Eastern Europe (MNN) – Slavic Gospel Association (SGA) recently held a conference to help restore and renew the spirits of ministry couples in eastern Europe. While they were there, they celebrated the unsung heroes of ministry in the region: missionary wives.
Unsung Heroes of Ministry
“These women who are raising children, watching out for the church… bringing the Gospel, and sharing the Word, and comforting people in multiple villages, and [the women] are experiencing loneliness, and difficulty, and trial, and in many ways, being the one that is really the glue. They’re just holding everything together.”
SGA’s Eric Mock says as he’s visited missionaries and their families over the years, he’s seen how women have worked hard to keep the family and ministry going – sometimes simultaneously.
For instance, in Kazakhstan, Mock was visiting a church where a SGA missionary was the pastor. During worship, the missionary’s wife was playing piano with one hand and holding onto her baby in the other.
Another couple had moved to Siberia in the winter, and the pastor was planting a church in one village, but also ministering to five other villages.
The pastor would preach in his church on Sunday morning. His wife would pack a suitcase for him on Sunday afternoon, and Sunday night, he would leave for the other villages.
The wife, “at age 20, all by herself with the baby, she would take care of the baby, the house in weather that was substantially below zero and care for everything with the loneliness of being in a foreign country.”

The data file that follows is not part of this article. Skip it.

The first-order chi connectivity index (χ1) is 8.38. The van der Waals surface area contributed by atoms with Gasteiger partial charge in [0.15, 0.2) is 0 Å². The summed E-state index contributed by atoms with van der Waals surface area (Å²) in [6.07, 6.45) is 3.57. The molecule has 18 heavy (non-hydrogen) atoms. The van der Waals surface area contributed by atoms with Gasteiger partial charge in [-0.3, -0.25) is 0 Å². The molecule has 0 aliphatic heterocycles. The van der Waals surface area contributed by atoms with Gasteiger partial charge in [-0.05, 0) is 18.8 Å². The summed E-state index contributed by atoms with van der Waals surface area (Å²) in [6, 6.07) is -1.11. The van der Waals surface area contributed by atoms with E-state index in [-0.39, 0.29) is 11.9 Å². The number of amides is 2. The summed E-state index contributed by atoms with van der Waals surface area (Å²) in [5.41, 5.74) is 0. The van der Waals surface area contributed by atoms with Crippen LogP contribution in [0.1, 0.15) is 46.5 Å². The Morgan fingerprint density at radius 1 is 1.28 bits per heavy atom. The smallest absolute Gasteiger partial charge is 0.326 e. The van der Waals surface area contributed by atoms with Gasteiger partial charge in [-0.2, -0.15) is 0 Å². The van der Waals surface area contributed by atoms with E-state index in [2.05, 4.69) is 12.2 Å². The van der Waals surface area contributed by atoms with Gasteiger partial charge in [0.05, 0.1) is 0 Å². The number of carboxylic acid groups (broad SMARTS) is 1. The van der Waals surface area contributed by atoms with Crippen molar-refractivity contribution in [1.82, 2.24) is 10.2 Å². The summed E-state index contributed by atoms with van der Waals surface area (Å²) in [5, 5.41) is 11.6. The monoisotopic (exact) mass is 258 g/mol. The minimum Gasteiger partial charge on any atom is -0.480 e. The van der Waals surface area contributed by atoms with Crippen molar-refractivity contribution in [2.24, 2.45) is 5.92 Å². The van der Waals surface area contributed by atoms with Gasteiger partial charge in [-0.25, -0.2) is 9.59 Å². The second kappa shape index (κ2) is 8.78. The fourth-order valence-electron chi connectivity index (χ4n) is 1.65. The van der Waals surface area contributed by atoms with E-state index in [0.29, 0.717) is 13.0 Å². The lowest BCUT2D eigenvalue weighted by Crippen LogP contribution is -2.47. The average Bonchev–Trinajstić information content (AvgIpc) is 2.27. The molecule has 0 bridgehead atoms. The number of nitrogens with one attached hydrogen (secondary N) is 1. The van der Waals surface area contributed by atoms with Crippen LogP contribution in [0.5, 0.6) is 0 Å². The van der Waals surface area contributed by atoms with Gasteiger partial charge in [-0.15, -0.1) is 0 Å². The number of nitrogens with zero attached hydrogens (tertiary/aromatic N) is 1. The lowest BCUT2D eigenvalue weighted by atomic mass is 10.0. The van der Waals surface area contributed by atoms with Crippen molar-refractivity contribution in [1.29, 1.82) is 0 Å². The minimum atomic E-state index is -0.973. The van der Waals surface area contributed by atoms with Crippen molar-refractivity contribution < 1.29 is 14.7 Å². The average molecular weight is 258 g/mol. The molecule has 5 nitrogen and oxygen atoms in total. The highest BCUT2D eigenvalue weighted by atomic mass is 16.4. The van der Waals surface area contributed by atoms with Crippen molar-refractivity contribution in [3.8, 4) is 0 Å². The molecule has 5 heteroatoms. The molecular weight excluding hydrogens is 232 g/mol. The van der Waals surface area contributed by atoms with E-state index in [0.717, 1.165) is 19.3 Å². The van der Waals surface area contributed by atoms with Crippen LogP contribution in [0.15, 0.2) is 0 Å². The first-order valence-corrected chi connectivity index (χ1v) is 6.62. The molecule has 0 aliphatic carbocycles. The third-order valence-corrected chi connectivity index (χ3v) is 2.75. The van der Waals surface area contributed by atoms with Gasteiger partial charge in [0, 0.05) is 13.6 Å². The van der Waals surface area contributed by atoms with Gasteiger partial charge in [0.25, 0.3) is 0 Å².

Mock says the pastor would return on Friday night. He and his wife would spend one day together and then, the cycle would repeat.
The couple spent four years there and during that time, “they grew closer together, but it was possible for him to plant multiple churches, and for their family to grow, and for their relationship to grow because of the steadfastness of a very young mother.”
Like this couple, missionary families are often uprooted from comfortable lifestyles and travel to areas with rough conditions so they can share the Gospel and plant churches.
“You’re talking about missionaries that are in weather that is fifty and sixty below – very difficult conditions. You’re talking about missionary pastors and wives that are in central Asia, that are suffering under tremendous persecution, in the Caucasus nations, tremendous persecution, in the warzone of Ukraine.”
With so many responsibilities, couples rarely have time alone or time to relax.
SGA’s conference gave them a much-needed break. For some couples, it had been years since they’d taken a break from their work or been without kids.
Mock says on the way to the conference, one couple had a five-hour delay at a border crossing, but they were delighted because it was the first alone time they’d had in 12 years.
In the future, SGA hopes to hold more conferences specifically for missionary wives so they can be encouraged as they work and continue in their support of the ministry.
Come alongside these women by supporting their family in prayer and financial giving.
Because of the difficult areas families are in, some cannot find a job.
“So, to keep them in the fight, they keep on planting these churches, we have to help them out.”
Header photo courtesy of Slavic Gospel Association via Facebook.